“Each participant had the opportunity to address the topics of their choosing. From our perspective, we brought up concerns about the need to improve agency collaboration and the effort put forth to avoid corruption. We invited the representatives of the various agencies to submit suggestions regarding the danger zones and work-related obstacles in each direction. Our goal is to further strengthen criminal justice policy where necessary in addition to prevention. The civil society representative brought up the need for a distinct anti-corruption agency. The Group will discuss the aforementioned topics in its upcoming meeting, which will take place soon. It is important to emphasize that Georgia has achieved significant strides in the fight against corruption. Georgia ranks first in Eastern Europe and 45th out of 145 states according to the Corruption Perception Index, indicating that the battle against corruption is a top priority for our nation. Several efforts have been taken in this direction, and we are still working to strengthen institutions even more,” Okhanashvili remarked.
The Working Group is composed of: members of the faction Georgian Dream and individual opposition groups, as well as representatives of the government administration, the prosecutor’s office, the State Security Service, the Ministry of Justice, the State Audit Service, and civil society (EaP CSF Georgian National Platform.)
The plan calls for the measure to be introduced no later than October 19, and adopted no later than December 1.
Human Rights and Civil Integration Committee to Initiate Legal Package Related to 11th Point of EC Recommendations
“The public is aware that the Parliament of Georgia continues intensive work on the implementation of the recommendations set out by the European Council,” Chair of the Human Rights Protection and Civil Integration Committee, Mikheil Sarjveladze, stated at a briefing this week.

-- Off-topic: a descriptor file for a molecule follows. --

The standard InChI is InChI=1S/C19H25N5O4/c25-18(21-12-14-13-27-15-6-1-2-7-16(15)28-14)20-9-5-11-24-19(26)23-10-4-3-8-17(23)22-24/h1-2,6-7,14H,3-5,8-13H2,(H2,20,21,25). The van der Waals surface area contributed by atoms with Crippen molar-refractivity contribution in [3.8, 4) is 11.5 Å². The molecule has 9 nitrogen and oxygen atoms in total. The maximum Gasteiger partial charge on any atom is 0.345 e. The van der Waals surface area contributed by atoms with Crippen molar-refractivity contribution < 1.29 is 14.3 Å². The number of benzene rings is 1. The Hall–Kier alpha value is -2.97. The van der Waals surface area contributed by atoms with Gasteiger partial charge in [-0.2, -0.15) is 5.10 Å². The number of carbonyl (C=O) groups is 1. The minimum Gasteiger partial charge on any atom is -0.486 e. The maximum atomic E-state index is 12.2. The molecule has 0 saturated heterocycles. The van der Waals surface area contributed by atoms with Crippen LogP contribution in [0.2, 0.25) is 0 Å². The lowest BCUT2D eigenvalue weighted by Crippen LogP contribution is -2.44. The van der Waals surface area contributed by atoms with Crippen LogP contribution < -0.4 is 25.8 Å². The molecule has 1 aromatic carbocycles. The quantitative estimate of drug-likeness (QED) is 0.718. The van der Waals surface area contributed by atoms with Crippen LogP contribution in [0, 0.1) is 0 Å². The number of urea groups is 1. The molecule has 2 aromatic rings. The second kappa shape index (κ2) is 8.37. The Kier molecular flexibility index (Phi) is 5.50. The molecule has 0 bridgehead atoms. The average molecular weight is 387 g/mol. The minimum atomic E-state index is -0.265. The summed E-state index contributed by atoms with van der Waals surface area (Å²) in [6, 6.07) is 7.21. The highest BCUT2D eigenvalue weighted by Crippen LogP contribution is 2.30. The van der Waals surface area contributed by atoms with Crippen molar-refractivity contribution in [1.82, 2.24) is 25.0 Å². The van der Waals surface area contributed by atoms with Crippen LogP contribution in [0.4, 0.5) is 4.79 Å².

“The Human Rights Protection and Civil Integration Committee has set up a working group to develop a legislative package aimed at encouraging the active use of the decisions of the European Court of Human Rights (ECHR). The Committee decided to initiate a legislative initiative prepared by the working group, consisting of draft amendments to 11 legislative acts.”
“Following adoption of these amendments, the legislation of our country will further encourage the use of the jurisprudence of the European Court of Human Rights by national courts, which, in turn, will contribute to the more active implementation of the standards of the protection of human rights in the country, which are the best European standards.
“Specific spaces will be set up in all procedural legislation in order to ensure more active use of the practice of the ECHR by courts, lawyers, prosecutors, and administrative bodies in justifying their positions. At the same time, specific obligations will be created for legal professionals to improve their qualifications in terms of the case law of the ECHR.
“Another block of issues regulated in a novel manner will concern increasing the accessibility of the decisions of the ECHR, which will be manifested in their translation, analytics, and the provision of information to the public and professional circles. The legal status of the decisions of the European Court of Human Rights, as official interpretations of the Convention, will be defined in a new way,” he stated.
Sarjveladze concluded that the Committee will further cooperate with all parties concerned and the Working Group is to develop the recommendations in view to monitor the practical enforcement of the legal changes.
Okhanashvili Meets with Acting Head of EU Delegation to Georgia, Discusses Process of Implementing EC’s 12-Points
The Chairman of the Legal Issues Committee, Anri Okhanashvili, met with the Acting Head of the EU Delegation to Georgia, Julien Crampes, to discuss the process of implementing the EC’s 12-point plan and the activities of the working groups at the Legal Issues Committee.
“I had a lengthy conversation with the EU representative regarding the structure, objectives, and directions of the working groups, as well as how to make the process as open and inclusive as possible. I also outlined the conditions of this process and our goal for the aforementioned concerns. We had a discussion and agreed that, in general, they are fully aware of the working groups’ activities and the status of the process. Naturally, it is crucial that the EU office in Georgia is properly informed on the 12-point plan’s implementation process, which ultimately aims to further Georgia’s integration into the EU,” Okhanashvili stated after the meeting.